Sunday, March 1, 2009

Potted Succulents

Succulents make terrific potted plants. Apart from their obvious water saving properties, there are several reasons why this is so. Most varieties become dormant in winter and often aren't very attractive or disappear completely. This is the case for Sedum ' Autumn Joy ' and its smaller form ' Mini-Joy'.

Sedum ' Autumn Joy '

Sedum ' Mini-Joy '

The beauty of planting succulents in pots is you can hide them away when they're at their worst and bring them out in their full glory when they have regenerated with lush new foliage.

Sanseviera trifasiciata

I have had great success growing this in pots on my front porch with very little direct sunlight. They only need watering every couple of weeks or so. They've been fairly slow growing in this position which suits the small pots that they're planted in.

Sanseviera ' Moonshine '

Echeveria ' Chocolate '

Another other good thing about succulents being potted is it allows you to experiment with the position they're in for optimum growth. I found that these Echeveria were getting too much sun and preferred a less harsh position so I moved them. The colour of the foliage can also vary according to how much sun they're receiving.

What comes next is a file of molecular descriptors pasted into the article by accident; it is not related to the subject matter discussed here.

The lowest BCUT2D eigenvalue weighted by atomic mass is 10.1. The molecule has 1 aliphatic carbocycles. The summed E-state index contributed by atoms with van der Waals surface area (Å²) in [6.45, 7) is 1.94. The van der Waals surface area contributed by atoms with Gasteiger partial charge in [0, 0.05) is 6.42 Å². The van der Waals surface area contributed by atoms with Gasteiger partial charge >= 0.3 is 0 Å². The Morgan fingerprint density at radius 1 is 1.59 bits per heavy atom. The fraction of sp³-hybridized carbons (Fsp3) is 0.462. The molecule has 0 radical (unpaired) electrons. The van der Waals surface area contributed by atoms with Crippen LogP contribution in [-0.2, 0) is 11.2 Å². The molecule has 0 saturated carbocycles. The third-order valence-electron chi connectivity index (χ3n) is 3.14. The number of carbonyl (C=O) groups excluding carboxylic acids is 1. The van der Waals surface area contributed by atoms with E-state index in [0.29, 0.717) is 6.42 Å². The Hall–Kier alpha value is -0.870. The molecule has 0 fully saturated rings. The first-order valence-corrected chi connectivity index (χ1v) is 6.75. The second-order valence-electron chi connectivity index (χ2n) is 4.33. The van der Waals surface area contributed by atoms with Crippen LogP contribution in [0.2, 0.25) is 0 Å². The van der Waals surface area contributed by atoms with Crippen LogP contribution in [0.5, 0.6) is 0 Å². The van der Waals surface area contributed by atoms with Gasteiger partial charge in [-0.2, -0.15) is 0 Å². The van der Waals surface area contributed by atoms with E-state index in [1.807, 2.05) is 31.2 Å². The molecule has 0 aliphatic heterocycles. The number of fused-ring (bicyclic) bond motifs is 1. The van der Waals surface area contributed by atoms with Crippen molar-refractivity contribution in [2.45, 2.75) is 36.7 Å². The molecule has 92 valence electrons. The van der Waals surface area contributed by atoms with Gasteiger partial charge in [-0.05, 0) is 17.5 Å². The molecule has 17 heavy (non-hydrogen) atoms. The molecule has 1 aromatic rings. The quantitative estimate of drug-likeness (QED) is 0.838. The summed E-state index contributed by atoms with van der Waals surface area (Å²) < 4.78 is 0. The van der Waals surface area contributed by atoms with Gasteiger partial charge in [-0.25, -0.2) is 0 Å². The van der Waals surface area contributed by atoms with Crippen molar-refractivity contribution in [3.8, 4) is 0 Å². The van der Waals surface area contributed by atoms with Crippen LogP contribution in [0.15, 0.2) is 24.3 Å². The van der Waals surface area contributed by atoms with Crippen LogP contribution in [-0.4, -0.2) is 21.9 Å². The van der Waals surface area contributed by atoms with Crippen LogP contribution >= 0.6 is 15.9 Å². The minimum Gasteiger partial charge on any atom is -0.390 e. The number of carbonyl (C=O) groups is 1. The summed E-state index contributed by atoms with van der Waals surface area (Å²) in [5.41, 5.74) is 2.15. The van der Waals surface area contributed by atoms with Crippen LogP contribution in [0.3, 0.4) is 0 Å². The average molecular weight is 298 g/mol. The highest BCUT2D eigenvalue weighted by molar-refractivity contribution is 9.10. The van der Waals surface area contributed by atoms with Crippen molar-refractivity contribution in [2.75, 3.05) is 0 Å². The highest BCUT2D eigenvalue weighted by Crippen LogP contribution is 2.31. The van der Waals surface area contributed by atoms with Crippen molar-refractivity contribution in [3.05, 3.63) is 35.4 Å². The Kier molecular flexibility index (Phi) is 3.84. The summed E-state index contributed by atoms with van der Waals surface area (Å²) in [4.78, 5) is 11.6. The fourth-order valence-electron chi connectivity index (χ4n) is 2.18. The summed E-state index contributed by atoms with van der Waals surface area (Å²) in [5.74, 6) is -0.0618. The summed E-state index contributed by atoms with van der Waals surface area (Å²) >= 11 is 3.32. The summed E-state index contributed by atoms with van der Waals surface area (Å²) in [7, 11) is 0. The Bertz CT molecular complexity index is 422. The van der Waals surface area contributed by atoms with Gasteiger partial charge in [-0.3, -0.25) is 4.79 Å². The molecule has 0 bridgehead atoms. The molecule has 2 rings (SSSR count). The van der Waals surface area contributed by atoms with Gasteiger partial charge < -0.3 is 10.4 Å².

Kalanchoe thrysiflora ( White Form )

This one recently required re-potting as it had outgrown it's original pot and was becoming a bit unbalanced ( both physically and visually )

Succulents also have a handy habit of reproducing themselves, regularly having babies called 'pups ' . These are easily divided from the parent plant and re-planted meaning you can plant out new pots or large areas economically. I often give Aloe vera plants away as gifts to friends.


  1. Hi Claire! I love succulents and enjoyed reading your post. Never heard about "pups"! What would you do if a stem becomes too tall, like on the picture before the last? I have one very tall and it doesn't look attractive any more. Will it grow again ... if I cut its top?

  2. Tatyana, I probably wouldn't cut the top off and try an re-grow the plant from the base. You'd be better off waiting for a pup, or taking a cutting. On the first photo of the Kalanchoe there is a pup growing on it. Let me know if you try cutting the base if you have any luck.